Thursday, 2 February 2017


When I was little, my sister kept chameleons. We used to find them in plumbago hedges as we walked to school or on the peach trees in our garden – their tiny feet clutching on to the finer twigs. We put them on our school blazers which were royal blue, to see them change from brilliant green to dark navy. A boy who walked with us dared us to put the baby ones on our tongues. I don’t think we ever did, but one thing I discovered – chameleons being cold blooded are sun lovers, and were happy to be coaxed onto the warmth of our hands on a cold morning. The other thing I discovered by clicking my fingers on either side of their heads, they could swivel their eyes not just in all directions, but independently too.

Changing colour and looking backwards and forwards at the same time is an attribute for any writer – particularly a picture book writer. While doing some ‘track change’ edits this week-end for a particular editor, it dawned on me I should’ve been talking marketing with the same editor on another book, a totally different sort of story, with totally different type of illustrations.

With picture books there are always projects happening concurrently. I began running through the various picture books projects I had on the go ­– the number was eight – all at different stages, many with different editors, most with different illustrators, some in that crucial stage of being accepted, some still looking for a home and some just a nebulous idea resting in the depths of some inchoate part of my brain. My eyes are certainly swivelling in all directions. (actually not so well at the moment as I’ve just had an eye op with a graft glued in place where a pterygium was removed)

Being in the business of picture books is mercurial. One can’t count a project complete until the finished book in one's hands. With illustrators and writers working more closely, it’s not unusual to be asked to cut whole sections of what one might’ve thought was ‘done and dusted’ text, because the illustration needs more space. And with editors changing careers fairly regularly it’s not uncommon to have two or even three different editors work on a project, all with very different opinions. Being able to ‘change colour’ is essential. One can’t be too precious. But knowing when to stand firm and when to withdraw, is crucial too.

So a few things I’ve learnt about writing picture books along the way:
  1. Be flexible and prepared to change. A great collaboration will be the result. 
  2. Keep the word count low – 200 to 800 at the very most. It’s a picture book after all.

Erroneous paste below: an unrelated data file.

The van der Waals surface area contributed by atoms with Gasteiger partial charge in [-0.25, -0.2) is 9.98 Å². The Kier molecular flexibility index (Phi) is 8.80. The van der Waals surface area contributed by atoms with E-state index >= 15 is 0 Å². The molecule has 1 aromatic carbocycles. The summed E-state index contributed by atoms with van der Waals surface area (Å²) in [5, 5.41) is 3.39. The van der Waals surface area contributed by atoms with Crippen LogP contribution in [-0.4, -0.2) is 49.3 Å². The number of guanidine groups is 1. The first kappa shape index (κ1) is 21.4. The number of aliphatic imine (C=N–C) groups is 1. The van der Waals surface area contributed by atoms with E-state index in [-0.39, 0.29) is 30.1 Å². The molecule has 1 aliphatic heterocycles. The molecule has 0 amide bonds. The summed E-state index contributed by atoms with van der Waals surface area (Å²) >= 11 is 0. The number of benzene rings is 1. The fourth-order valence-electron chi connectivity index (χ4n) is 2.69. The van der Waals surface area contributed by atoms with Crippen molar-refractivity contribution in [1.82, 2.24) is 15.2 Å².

3. Keep in mind the 12 spread concept and try to visualize the story in 12 bites. (after it’s written... as at the start, you want to remain spontaneous) The illustrator might have a different idea for the division of spreads but at least you’ll have thought about it. It’s not a matter of splitting the text into 12 equal parts but more about 12 images/concepts that carry the story forward in a logical way.
  4. Most book designers have years of experience and will come up with a concept that will enhance the story. But that doesn’t mean you shouldn’t think about fonts and page turns and endpapers. Again flexiblity is paramount. 
  5. And lastly, the key to a good picture book is the best text that brings out the best in an illustrator. Like chameleons your books will change in whatever situation they find themselves.
All this was contemplated while walking on the beach with the new moon Spring Tide receding in the southern hemisphere on a sunny morning, when even the surfers were avoiding these crashing dumpers. Working with picture books has brought me enormous pleasure. Along the way I've learnt from some truly wonderful editors and designers, worked with amazingly talented illustrators, had the backing & encouragement of an extremely knowledgable agent, and had enthusiastic foreign rights people getting my books into languages around the world...  and most of all I've had fun! Maybe I'm just high on ozone!

Plettenberg Bay, South Africa at low Spring tide on a sunny day.
Twitter: @dihofmeyr
Two new picture books out later this year:

MY DADDY IS A SILLY MONKEY illustrated by Carol Thompson published by Otterbarry Books

THE GLASSMAKER'S DAUGHTER illustrated by Jane Ray published by Frances Lincoln


Hilary Hawkes said...

Creating picture books sounds a thoroughly rewarding and absorbing endeavor. Loved reading your post.

Dianne Hofmeyr said...

Thanks Hilary. It IS absorbing... not exactly lucrative and has got less so over the years... but it's far more collaborative than working on novel. I'm finding the YA market so tricky right now. So its great to be involved creatively with a band of people.

Dianne Hofmeyr said...

PS love your image... suggests holidays and relaxing reading a book!